A cracked component in the General Electric GE90 engine was behind a wing fire sustained aboard a Singapore Airlines Boeing 777-300ER on 27 June 2016.

In its final report into the accident, in which none of the aircraft’s 241 passengers were injured, Singapore’s Transport Safety Investigation Bureau has listed a series of safety actions and provided several safety recommendations.

Two hours into a flights from Singapore to Milan, the crew observed a low oil indication for the right engine of the aircraft (registered 9V-SWB), which was shortly followed by vibrations in the control column and the cockpit floor. The crew decided to return to Singapore, descended to 17,000ft and reduced the right-side engine to idle.

Upon landing, the right wing burst into flames. At the request of fire services, which took several minutes to fully extinguish the blaze, the crew did not order an evacuation using the emergency slides. Eventually the fire was put out, and all aboard exited via air stairs.

Upon examination of the engine, which was severely damaged by the fire, it was determined that main fuel oil heat exchanger (MFOHE) had caused the accident. The MFOHE contains a series of tubes, with carry either oil or fuel. Examination showed that an internal leak had occurred between the two paths, owing to a “cracked and displaced” fuel flow tube.

SIA 777 wing fire


This MFOHE issue had previously been observed in the GE90-115B, and manufacturing changes implemented. In addition, a service bulletin called for heat exchangers produced under the previous process to be removed for inspection during the next engine shop visit.

As of June 2016, however, actions called for in the service bulletin had not been undertaken on 9V-SWB's engines.

“The cracking of a tube in the MFOHE allowed fuel in the fuel flow path of the MFOHE to flow into the oil flow path in the MFOHE,” says the report. “The investigation has not revealed other sources of fuel leak.”

During the flight, the crew had noticed a discrepancy in fuel levels, but did not perform the fuel leak checklist, because this can only be performed when both engines are at the same power setting.

The leaking fuel quickly filled a sump, which is intended to collect engine oil, and subsequently leaked into the booster spool cavity, from which it travelled to the high pressure compressor and the fan duct. This is possible when the engine’s variable bleed valves are open during idle power.

“The gearboxes and the engine bearings, which are usually coated in oil, were found to be dry. These observations suggest that engine oil was displaced from the engine and fuel, in place of oil, was distributed throughout the engine oil system.”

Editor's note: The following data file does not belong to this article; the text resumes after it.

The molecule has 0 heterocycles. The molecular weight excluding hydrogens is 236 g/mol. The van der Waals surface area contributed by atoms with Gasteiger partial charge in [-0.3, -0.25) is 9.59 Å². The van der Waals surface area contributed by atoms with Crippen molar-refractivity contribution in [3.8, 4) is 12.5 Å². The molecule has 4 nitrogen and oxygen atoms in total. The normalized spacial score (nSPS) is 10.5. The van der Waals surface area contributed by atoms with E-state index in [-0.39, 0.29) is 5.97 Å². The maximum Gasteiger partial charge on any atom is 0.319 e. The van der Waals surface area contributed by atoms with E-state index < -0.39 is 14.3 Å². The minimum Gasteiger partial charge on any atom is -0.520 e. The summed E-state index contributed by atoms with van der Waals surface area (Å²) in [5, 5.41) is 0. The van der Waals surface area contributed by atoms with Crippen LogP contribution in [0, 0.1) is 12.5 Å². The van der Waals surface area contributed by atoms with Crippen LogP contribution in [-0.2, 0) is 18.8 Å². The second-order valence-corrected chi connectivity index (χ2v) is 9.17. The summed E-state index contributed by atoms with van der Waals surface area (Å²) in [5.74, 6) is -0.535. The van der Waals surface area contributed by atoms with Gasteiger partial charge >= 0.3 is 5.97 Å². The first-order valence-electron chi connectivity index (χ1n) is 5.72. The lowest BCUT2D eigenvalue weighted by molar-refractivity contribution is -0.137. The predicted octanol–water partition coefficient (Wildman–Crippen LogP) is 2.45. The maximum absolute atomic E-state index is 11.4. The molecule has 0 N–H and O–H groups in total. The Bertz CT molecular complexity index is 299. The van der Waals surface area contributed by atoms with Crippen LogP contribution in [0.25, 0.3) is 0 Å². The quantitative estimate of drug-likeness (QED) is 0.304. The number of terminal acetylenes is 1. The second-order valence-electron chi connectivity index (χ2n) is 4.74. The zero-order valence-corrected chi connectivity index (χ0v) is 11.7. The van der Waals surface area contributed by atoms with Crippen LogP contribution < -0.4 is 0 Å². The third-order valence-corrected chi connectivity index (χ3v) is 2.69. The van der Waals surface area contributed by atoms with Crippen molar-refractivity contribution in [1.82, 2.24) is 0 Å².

High velocity airflow prevented a fire occurring while the 777 was airborne, but upon landing the fire ignited upon deployment of the thrust reversers.

After the plane came to a stop on the runway, investigators found that the flight crew, who it acknowledges were dealing with a stressful crisis, relied solely on the perspective of a fire commander outside they jet for the status of the fire. The report adds that they received no “fire” indications from cockpit instruments.

Investigators suggest that they could have observed the fire directly through a camera located on the leading edge of the right-side horizontal stabiliser.

“According to the flight crew, they would usually switch on this camera system when they are taxiing the aircraft, as required by the operating procedures,” says the report. “However, in this occurrence, they did not switch on the system because they had not reached the taxiing phase as they had been instructed by ATC to stop at the intersection between the runway and rapid exit taxiway E7.”

Neither did the crew think to open the cockpit escape window, which would have afforded a view of the right wing, or check with the cabin crew.

On the decision not to command an emergency exit, the report says that such a decision is not straightforward. While it does generally make sense to command an evacuation when there is persistent smoke and fire, an evacuation could also expose escaping passengers to a rapidly spreading fire.

Following the event, GE took several actions, such as accelerating the incorporation of the relevant service bulletin and introducing an enhanced engine monitoring algorithm.

One recommendation following the incident includes having SIA update training “to develop its pilots’ ability to always consider alternatives and other resources when they encounter a situation that is not dealt with by any checklist.”

Others include maintenance procedures for GE90-115B engines on the ground, and a suggestion that a periodic internal inspection of MFOHE units be conducted.

Flight Fleets Analyzer shows that 9V-SWB returned to service on 12 November, 2016.

Source: Cirium Dashboard